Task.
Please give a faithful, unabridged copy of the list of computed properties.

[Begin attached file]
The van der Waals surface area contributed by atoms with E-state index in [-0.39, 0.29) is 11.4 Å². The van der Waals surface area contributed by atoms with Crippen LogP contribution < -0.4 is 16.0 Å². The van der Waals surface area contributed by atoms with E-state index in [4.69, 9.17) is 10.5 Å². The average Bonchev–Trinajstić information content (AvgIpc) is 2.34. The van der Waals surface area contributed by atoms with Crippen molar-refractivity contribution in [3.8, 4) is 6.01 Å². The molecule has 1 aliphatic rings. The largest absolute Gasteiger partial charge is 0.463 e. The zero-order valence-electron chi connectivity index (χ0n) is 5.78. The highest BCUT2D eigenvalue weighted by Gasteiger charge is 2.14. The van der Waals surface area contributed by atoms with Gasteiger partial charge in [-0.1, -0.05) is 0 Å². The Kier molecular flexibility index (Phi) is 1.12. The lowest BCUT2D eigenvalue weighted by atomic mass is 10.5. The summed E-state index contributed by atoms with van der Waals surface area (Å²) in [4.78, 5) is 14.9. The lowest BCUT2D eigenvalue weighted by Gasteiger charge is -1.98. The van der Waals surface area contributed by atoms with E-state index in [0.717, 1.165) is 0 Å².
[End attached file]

The van der Waals surface area contributed by atoms with E-state index in [-0.39, 0.29) is 11.4 Å². The van der Waals surface area contributed by atoms with Crippen LogP contribution < -0.4 is 16.0 Å². The van der Waals surface area contributed by atoms with E-state index in [4.69, 9.17) is 10.5 Å². The average Bonchev–Trinajstić information content (AvgIpc) is 2.34. The van der Waals surface area contributed by atoms with Crippen molar-refractivity contribution in [3.8, 4) is 6.01 Å². The molecule has 1 aliphatic rings. The largest absolute Gasteiger partial charge is 0.463 e. The zero-order valence-electron chi connectivity index (χ0n) is 5.78. The highest BCUT2D eigenvalue weighted by Gasteiger charge is 2.14. The van der Waals surface area contributed by atoms with Gasteiger partial charge in [-0.1, -0.05) is 0 Å². The Kier molecular flexibility index (Phi) is 1.12. The lowest BCUT2D eigenvalue weighted by atomic mass is 10.5. The summed E-state index contributed by atoms with van der Waals surface area (Å²) in [4.78, 5) is 14.9. The lowest BCUT2D eigenvalue weighted by Gasteiger charge is -1.98. The van der Waals surface area contributed by atoms with E-state index in [0.717, 1.165) is 0 Å².